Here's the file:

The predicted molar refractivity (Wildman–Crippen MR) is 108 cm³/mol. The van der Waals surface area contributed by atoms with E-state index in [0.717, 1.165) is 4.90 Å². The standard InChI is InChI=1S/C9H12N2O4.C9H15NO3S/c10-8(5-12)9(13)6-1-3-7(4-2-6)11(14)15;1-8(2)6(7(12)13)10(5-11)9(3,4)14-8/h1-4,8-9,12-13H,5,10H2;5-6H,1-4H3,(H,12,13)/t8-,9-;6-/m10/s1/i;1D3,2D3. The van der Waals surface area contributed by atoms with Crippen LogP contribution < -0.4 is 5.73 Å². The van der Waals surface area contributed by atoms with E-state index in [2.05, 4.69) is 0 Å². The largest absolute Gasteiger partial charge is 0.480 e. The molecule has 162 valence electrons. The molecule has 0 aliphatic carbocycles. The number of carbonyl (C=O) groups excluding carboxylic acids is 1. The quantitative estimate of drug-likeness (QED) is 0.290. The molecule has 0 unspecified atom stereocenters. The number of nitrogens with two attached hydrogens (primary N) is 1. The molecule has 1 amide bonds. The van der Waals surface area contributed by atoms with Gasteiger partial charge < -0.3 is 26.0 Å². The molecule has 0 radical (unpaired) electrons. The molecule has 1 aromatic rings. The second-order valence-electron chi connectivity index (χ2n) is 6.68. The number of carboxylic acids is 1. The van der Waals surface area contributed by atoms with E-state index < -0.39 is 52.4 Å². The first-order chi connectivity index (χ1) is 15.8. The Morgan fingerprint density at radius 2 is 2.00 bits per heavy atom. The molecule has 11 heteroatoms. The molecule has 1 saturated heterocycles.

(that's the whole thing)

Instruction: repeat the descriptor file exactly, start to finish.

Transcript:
The predicted molar refractivity (Wildman–Crippen MR) is 108 cm³/mol. The van der Waals surface area contributed by atoms with E-state index in [0.717, 1.165) is 4.90 Å². The standard InChI is InChI=1S/C9H12N2O4.C9H15NO3S/c10-8(5-12)9(13)6-1-3-7(4-2-6)11(14)15;1-8(2)6(7(12)13)10(5-11)9(3,4)14-8/h1-4,8-9,12-13H,5,10H2;5-6H,1-4H3,(H,12,13)/t8-,9-;6-/m10/s1/i;1D3,2D3. The van der Waals surface area contributed by atoms with Crippen LogP contribution < -0.4 is 5.73 Å². The van der Waals surface area contributed by atoms with E-state index in [2.05, 4.69) is 0 Å². The largest absolute Gasteiger partial charge is 0.480 e. The molecule has 162 valence electrons. The molecule has 0 aliphatic carbocycles. The number of carbonyl (C=O) groups excluding carboxylic acids is 1. The quantitative estimate of drug-likeness (QED) is 0.290. The molecule has 0 unspecified atom stereocenters. The number of nitrogens with two attached hydrogens (primary N) is 1. The molecule has 1 amide bonds. The van der Waals surface area contributed by atoms with Gasteiger partial charge < -0.3 is 26.0 Å². The molecule has 0 radical (unpaired) electrons. The molecule has 1 aromatic rings. The second-order valence-electron chi connectivity index (χ2n) is 6.68. The number of carboxylic acids is 1. The van der Waals surface area contributed by atoms with E-state index < -0.39 is 52.4 Å². The first-order chi connectivity index (χ1) is 15.8. The Morgan fingerprint density at radius 2 is 2.00 bits per heavy atom. The molecule has 11 heteroatoms. The molecule has 1 saturated heterocycles.